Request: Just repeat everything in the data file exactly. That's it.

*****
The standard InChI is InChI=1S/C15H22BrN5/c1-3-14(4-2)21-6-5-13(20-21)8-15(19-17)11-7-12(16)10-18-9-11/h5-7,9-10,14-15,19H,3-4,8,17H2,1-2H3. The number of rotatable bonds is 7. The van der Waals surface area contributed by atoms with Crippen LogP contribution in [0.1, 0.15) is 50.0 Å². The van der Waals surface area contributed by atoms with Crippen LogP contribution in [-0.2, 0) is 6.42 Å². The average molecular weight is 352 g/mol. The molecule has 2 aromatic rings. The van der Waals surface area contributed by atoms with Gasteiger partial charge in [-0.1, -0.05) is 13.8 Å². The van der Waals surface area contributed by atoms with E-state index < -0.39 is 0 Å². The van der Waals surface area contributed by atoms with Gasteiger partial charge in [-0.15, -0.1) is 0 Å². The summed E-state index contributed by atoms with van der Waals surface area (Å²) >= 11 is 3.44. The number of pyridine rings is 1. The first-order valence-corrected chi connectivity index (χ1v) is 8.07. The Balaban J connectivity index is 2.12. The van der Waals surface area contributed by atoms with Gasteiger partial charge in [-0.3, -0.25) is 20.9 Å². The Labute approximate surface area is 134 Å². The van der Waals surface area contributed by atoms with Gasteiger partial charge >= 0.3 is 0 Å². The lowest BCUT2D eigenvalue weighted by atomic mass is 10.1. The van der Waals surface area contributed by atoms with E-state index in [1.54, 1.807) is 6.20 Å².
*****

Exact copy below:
The standard InChI is InChI=1S/C15H22BrN5/c1-3-14(4-2)21-6-5-13(20-21)8-15(19-17)11-7-12(16)10-18-9-11/h5-7,9-10,14-15,19H,3-4,8,17H2,1-2H3. The number of rotatable bonds is 7. The van der Waals surface area contributed by atoms with Crippen LogP contribution in [0.1, 0.15) is 50.0 Å². The van der Waals surface area contributed by atoms with Crippen LogP contribution in [-0.2, 0) is 6.42 Å². The average molecular weight is 352 g/mol. The molecule has 2 aromatic rings. The van der Waals surface area contributed by atoms with Gasteiger partial charge in [-0.1, -0.05) is 13.8 Å². The van der Waals surface area contributed by atoms with E-state index < -0.39 is 0 Å². The van der Waals surface area contributed by atoms with Gasteiger partial charge in [-0.15, -0.1) is 0 Å². The summed E-state index contributed by atoms with van der Waals surface area (Å²) >= 11 is 3.44. The number of pyridine rings is 1. The first-order valence-corrected chi connectivity index (χ1v) is 8.07. The Balaban J connectivity index is 2.12. The van der Waals surface area contributed by atoms with Gasteiger partial charge in [-0.3, -0.25) is 20.9 Å². The Labute approximate surface area is 134 Å². The van der Waals surface area contributed by atoms with Gasteiger partial charge >= 0.3 is 0 Å². The lowest BCUT2D eigenvalue weighted by atomic mass is 10.1. The van der Waals surface area contributed by atoms with E-state index in [1.54, 1.807) is 6.20 Å².